Review Volume 12, Issue 6 pp 5539—5550
Gut microbiota and pro/prebiotics in Alzheimer’s disease
- 1 Laboratory of Ischemic and Neurodegenerative Brain Research, Mossakowski Medical Research Centre, Polish Academy of Sciences, Warsaw, Poland
- 2 Department of Pathophysiology, Medical University of Lublin, Lublin, Poland
Received: January 16, 2020 Accepted: March 4, 2020 Published: March 19, 2020https://doi.org/10.18632/aging.102930
How to Cite
Copyright © 2020 Pluta et al. This is an open-access article distributed under the terms of the Creative Commons Attribution License (CC BY 3.0), which permits unrestricted use, distribution, and reproduction in any medium, provided the original author and source are credited.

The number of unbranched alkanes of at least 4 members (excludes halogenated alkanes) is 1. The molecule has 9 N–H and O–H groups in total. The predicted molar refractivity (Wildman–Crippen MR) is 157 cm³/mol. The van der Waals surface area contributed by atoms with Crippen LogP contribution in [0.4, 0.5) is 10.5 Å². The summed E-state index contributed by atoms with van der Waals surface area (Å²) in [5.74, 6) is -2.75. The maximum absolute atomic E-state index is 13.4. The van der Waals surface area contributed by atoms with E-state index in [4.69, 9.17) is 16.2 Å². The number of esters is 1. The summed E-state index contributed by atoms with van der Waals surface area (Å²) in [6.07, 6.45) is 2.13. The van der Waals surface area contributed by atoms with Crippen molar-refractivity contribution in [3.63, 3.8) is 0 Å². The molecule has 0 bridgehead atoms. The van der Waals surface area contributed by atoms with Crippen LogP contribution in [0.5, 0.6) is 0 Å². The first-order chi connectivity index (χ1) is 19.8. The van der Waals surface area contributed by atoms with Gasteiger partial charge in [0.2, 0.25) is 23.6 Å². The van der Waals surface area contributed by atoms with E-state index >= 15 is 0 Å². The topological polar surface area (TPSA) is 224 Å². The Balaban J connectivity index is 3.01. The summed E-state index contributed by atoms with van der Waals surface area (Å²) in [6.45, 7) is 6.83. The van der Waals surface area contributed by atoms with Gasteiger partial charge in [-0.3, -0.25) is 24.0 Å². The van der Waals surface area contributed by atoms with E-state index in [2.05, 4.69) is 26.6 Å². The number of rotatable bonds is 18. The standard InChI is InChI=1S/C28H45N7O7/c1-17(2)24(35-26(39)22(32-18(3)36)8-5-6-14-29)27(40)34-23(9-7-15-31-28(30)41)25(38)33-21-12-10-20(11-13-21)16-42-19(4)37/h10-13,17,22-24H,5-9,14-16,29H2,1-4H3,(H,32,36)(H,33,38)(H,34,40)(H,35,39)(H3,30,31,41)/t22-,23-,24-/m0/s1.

Alzheimer’s disease is characterized by the accumulation of amyloid and dysfunctional tau protein in the brain along with the final development of dementia. Accumulation of amyloid in the brain was observed 10-20 years before the onset of clinical symptoms by diagnostic methods based on image analysis. This is a serious public health problem, incidence and prevalence being expected to reach epidemic proportions over the next few decades if the disease cannot be prevented or slowed down. Recently, in addition to the strongly developing ischemic etiology of Alzheimer’s disease, it is suggested that the gut microbiota may also participate in the development of this disease. The brain and gut are thought to form a network called the “gut-brain-microbiota axis”, and it is strongly supported idea that the intestinal microflora can be involved in Alzheimer’s disease. Lately, many new studies have been conducted that draw attention to the relationship between Alzheimer’s disease and gut microbiota. This review presents a possible relationship between Alzheimer’s disease and a microbiome. It is a promising idea for prevention or therapeutic intervention. Modulation of the gut microbiota through a personalized diet or beneficial microflora intervention like pro/prebiotics, changing microbiological partners and their products, including amyloid protein, can become a new treatment for Alzheimer’s disease.